I recommend stretching after exercise. This way your muscles are warm. Stretching should feel good. Be gentle and gradually increase how far you go with each stretch.
By starting slowly and working up to higher intensity gradually, you are less likely to injure your muscles, joints and tendons.
If you experience any of these symptoms, stop exercising immediately. Don't restart any exercise without first talking to your doctor.
Find out more about this book:Harvard Medical School Workout Workbook: 9 complete workouts to help you get fit and healthy
9 AnswersYour program should begin with a well-rounded fitness assessment that includes, but is not limited to, your medical history, goals, daily activities, occupation, body measurements, and movement assessments (like the Overhead Squat Test which measures muscle imbalances). The results from these assessments can help identify areas where you need to focus on to successfully achieve your goals. A well-rounded program will consist of stretching tight (overactive) muscles, strengthening the weaker muscles through resistance training and doing cardiovascular exercises for improving endurance and reducing the risk of chronic disease such as heart disease or diabetes. In addition, I might suggest making sure your program also incorporates some balance training, as research has shown this helps improve activities of daily living (ADLs). Switching up your program will also help keep you from getting bored and will offer you greater results overtime. Overall, I would suggest stretching daily; performing your resistance workout 2-5 times a week and doing cardiovascular workouts 3-5 times a week for a minimum of 30 minutes a day to maintain a good fitness regimen that can lead to long-term benefits. No matter your age, a good fitness regimen depends on your interests, level of fitness, and overall goals.
4 AnswersSharine Forbes , Geriatric Medicine, answeredI always like to recommend yoga as it stretches out the muscles and aids in balance. Balance is important for seniors as it can help prevent falls and facilitate walking and other leisure activities. It is also helpful in building muscle strength and definition. Also, aqua-therapy is great. This includes swimming in a pool which is sometimes easier for seniors as the chances of "falling" while exercising in a pool are greatly diminished.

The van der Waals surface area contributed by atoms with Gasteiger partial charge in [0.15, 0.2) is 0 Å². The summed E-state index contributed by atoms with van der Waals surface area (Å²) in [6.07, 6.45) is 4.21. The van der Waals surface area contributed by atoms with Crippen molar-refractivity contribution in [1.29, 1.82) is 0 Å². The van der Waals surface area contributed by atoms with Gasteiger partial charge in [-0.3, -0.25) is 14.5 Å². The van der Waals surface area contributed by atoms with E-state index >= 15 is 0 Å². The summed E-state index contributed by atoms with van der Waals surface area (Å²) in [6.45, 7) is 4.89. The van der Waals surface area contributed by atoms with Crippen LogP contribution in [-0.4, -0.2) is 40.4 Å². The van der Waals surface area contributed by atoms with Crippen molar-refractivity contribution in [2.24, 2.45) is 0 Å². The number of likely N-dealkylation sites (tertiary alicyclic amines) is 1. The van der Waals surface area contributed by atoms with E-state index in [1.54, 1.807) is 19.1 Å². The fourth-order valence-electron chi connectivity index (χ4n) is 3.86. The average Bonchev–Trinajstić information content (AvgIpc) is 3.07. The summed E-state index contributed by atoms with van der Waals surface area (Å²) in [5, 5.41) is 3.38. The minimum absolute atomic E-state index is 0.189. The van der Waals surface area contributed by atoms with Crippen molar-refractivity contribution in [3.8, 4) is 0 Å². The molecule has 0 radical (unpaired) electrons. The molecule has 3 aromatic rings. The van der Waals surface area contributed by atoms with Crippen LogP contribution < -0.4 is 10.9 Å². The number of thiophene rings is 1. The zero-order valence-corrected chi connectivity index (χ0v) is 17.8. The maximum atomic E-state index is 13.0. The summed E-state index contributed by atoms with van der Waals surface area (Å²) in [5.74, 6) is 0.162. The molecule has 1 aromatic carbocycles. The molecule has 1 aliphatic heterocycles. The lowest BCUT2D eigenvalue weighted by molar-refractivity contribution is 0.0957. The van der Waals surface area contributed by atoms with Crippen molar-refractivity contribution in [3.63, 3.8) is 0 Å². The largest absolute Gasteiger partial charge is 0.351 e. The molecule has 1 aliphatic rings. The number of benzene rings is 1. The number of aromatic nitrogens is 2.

2 AnswersOlder adults experience physiological changes and degeneration with age. A well-designed resistance training program can slow the changes and improve muscle strength, fiber recruitment, muscle size, and overall functional capacity. When performing starting an exercise program, you should follow some general guidelines:
- Wear appropriate attire when using selectorized equipment.
- Do not start joint movement at angles that are beyond normal ROM when using selectorized equipment.
- Encourage deliberate breathing to avoid rapid increases in blood pressure.
- Perform short, initial sets of exercise with little to no weight.
- Perform exercises with proper technique and avoid compensation of other body parts.
- Perform 1-3 sets of 8-20 repetitions, 3-5 days per week.
- Begin strength training by performing exercises with lower weight and higher reps and slowly progressing to higher intensity exercise.
3 AnswersOne of the top myths in health care is that older adults in their retirement years cannot benefit from regular exercise. Well, this myth is busted.
Aerobic and muscle-strengthening exercises, or some kind of regular physical activity, can improve the quality of life for adults at any age. And, if you are in your 60s, 70s, 80s or older, and you get a doctor’s go-ahead, there are many benefits to regular exercise. For example, it can help you prevent or manage chronic conditions, including heart disease, diabetes, high blood pressure and even painful arthritis.
Some people who are older or obese are less likely to start exercising. That’s mostly because they’ve grown accustomed to a sedentary lifestyle. But it’s never too late to start exercising. Regular exercise can help slow down cognitive decline as we age. Physical activity also can help sharpen the mind.
1 AnswerSome older adults are afraid to exercise because they think that exercise isn’t safe for them. They worry they could fall and break a hip. Although this is a distinct possibility, there are precautions older adults can take. One specific way is by doing exercises to improve balance and flexibility. We recommend balance and flexibility exercises to help older adults gain confidence in their ability.